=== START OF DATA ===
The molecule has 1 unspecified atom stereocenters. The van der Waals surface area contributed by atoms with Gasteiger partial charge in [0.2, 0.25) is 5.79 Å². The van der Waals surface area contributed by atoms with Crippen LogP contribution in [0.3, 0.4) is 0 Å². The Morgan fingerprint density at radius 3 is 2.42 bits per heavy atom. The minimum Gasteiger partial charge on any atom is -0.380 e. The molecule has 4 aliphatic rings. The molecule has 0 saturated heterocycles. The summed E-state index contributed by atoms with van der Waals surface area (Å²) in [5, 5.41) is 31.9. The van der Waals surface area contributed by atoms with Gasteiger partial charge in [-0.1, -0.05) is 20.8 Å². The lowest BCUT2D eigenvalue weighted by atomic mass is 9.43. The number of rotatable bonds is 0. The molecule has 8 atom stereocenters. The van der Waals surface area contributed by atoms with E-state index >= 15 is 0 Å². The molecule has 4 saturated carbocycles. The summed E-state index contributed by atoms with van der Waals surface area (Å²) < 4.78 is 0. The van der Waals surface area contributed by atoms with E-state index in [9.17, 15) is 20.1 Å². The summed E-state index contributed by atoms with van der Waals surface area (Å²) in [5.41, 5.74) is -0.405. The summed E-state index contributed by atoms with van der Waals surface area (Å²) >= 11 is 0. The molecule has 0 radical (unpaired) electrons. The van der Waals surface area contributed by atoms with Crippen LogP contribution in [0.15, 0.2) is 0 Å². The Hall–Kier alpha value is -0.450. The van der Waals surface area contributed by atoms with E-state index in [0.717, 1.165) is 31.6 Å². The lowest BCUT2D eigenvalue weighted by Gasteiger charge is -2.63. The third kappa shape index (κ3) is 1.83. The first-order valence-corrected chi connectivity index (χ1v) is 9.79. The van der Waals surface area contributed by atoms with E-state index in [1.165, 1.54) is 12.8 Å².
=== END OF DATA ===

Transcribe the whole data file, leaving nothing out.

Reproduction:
The molecule has 1 unspecified atom stereocenters. The van der Waals surface area contributed by atoms with Gasteiger partial charge in [0.2, 0.25) is 5.79 Å². The van der Waals surface area contributed by atoms with Crippen LogP contribution in [0.3, 0.4) is 0 Å². The Morgan fingerprint density at radius 3 is 2.42 bits per heavy atom. The minimum Gasteiger partial charge on any atom is -0.380 e. The molecule has 4 aliphatic rings. The molecule has 0 saturated heterocycles. The summed E-state index contributed by atoms with van der Waals surface area (Å²) in [5, 5.41) is 31.9. The van der Waals surface area contributed by atoms with Gasteiger partial charge in [-0.1, -0.05) is 20.8 Å². The lowest BCUT2D eigenvalue weighted by atomic mass is 9.43. The number of rotatable bonds is 0. The molecule has 8 atom stereocenters. The van der Waals surface area contributed by atoms with E-state index >= 15 is 0 Å². The molecule has 4 saturated carbocycles. The summed E-state index contributed by atoms with van der Waals surface area (Å²) < 4.78 is 0. The van der Waals surface area contributed by atoms with E-state index in [9.17, 15) is 20.1 Å². The summed E-state index contributed by atoms with van der Waals surface area (Å²) in [5.41, 5.74) is -0.405. The summed E-state index contributed by atoms with van der Waals surface area (Å²) >= 11 is 0. The molecule has 0 radical (unpaired) electrons. The van der Waals surface area contributed by atoms with Crippen LogP contribution in [0.15, 0.2) is 0 Å². The Hall–Kier alpha value is -0.450. The van der Waals surface area contributed by atoms with E-state index in [0.717, 1.165) is 31.6 Å². The lowest BCUT2D eigenvalue weighted by Gasteiger charge is -2.63. The third kappa shape index (κ3) is 1.83. The first-order valence-corrected chi connectivity index (χ1v) is 9.79. The van der Waals surface area contributed by atoms with E-state index in [1.165, 1.54) is 12.8 Å².